Fresh Air.

As I continue the battle against SAD (Seasonal Affective Disorder), I decided that I had to go for a walk this morning during my work break.

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The weather station was showing 15ºF, so I put on my barn hoodie and then put my ski jacket on over that. I donned my trusty hat and then realized I couldn’t find my gloves, so I put my hands in my pocket and I sucked it up and went for the walk.

I took my normal springtime walk route, which is a little over a mile. I passed by the open meadows that I really love in the springtime and visualized what they would look like three months from now. I wondered what happened to the birds that always go on guard when I walk through there. I hope they are enjoying their vacation somewhere where it is warmer.

The walk improved my mood. Walking outside versus walking on a treadmill and watching television or listening to music makes a world of difference. My mind can’t relax and reset with multimedia artificial input. Sometimes I need to put down the electronic gadgets and just enjoy the moment outside, no matter what Mother Nature is bringing to the area at the moment.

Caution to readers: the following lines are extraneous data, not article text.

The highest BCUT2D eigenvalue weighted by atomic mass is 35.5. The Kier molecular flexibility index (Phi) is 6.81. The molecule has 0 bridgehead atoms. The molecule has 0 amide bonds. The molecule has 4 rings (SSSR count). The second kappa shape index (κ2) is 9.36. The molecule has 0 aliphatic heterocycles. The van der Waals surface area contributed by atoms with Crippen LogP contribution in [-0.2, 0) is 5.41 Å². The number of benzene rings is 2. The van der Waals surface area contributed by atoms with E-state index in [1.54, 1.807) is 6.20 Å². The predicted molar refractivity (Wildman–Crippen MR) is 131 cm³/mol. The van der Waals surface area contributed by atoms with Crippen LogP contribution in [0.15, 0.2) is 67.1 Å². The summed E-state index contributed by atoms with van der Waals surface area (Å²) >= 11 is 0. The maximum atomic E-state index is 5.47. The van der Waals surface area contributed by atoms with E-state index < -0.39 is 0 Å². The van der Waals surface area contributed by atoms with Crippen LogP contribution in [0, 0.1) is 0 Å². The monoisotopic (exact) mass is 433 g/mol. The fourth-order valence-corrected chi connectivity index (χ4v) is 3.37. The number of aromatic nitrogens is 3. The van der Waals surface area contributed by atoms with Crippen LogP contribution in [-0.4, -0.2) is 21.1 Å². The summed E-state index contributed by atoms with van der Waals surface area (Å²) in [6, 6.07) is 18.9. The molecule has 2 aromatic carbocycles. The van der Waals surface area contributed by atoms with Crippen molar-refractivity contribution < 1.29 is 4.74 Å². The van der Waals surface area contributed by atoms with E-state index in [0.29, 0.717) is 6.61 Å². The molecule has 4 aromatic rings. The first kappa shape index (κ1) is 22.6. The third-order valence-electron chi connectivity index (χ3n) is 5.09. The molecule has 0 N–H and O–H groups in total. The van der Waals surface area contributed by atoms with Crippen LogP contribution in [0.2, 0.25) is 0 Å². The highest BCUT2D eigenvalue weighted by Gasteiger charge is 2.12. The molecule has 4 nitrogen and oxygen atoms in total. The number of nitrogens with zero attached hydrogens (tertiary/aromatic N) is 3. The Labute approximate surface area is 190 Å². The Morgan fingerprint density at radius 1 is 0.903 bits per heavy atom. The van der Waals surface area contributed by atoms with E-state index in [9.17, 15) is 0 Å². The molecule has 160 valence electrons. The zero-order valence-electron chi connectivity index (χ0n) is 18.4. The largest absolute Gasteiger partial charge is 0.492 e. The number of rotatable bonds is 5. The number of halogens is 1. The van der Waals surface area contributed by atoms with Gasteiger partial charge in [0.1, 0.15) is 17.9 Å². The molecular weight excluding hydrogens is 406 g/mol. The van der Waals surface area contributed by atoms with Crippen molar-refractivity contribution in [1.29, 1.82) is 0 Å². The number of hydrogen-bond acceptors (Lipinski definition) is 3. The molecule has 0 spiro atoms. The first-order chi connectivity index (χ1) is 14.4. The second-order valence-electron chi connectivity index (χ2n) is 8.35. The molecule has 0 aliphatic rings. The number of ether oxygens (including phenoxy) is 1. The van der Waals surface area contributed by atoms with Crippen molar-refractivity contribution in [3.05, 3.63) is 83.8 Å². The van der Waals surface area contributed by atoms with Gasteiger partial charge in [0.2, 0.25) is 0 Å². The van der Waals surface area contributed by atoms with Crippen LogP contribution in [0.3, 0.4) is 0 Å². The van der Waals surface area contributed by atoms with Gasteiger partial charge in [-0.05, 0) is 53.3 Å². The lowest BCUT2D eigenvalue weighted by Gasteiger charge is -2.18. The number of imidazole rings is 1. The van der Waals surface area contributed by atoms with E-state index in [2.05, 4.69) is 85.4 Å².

I think I shall do the same again this afternoon.

Material.

If you read my blog right from my website instead of using a reader of some sort, you may have noticed that I made some drastic changes to the design of the site. It’s a little bolder but still maintains the simple appearance that I really enjoy. The theme is based on Google’s Material Design principles. If you have a WordPress site and you’re interested in applying this theme, it is available at the Material Design WordPress Theme site. It’s really easy to install and tweak.

It’s really interesting to watch the pendulum swing back and forth between what’s considered the latest fad in webpage design. This blog is over 13 years old and has had many different looks along the way; some were quite elaborate with shadowed buttons, subtle animations, generous transparencies and that feeling of “beveled robustness”. That’s what users were looking for back in the day. Today webpage design favors simplicity, bold colors and a flat yet comfortable feeling.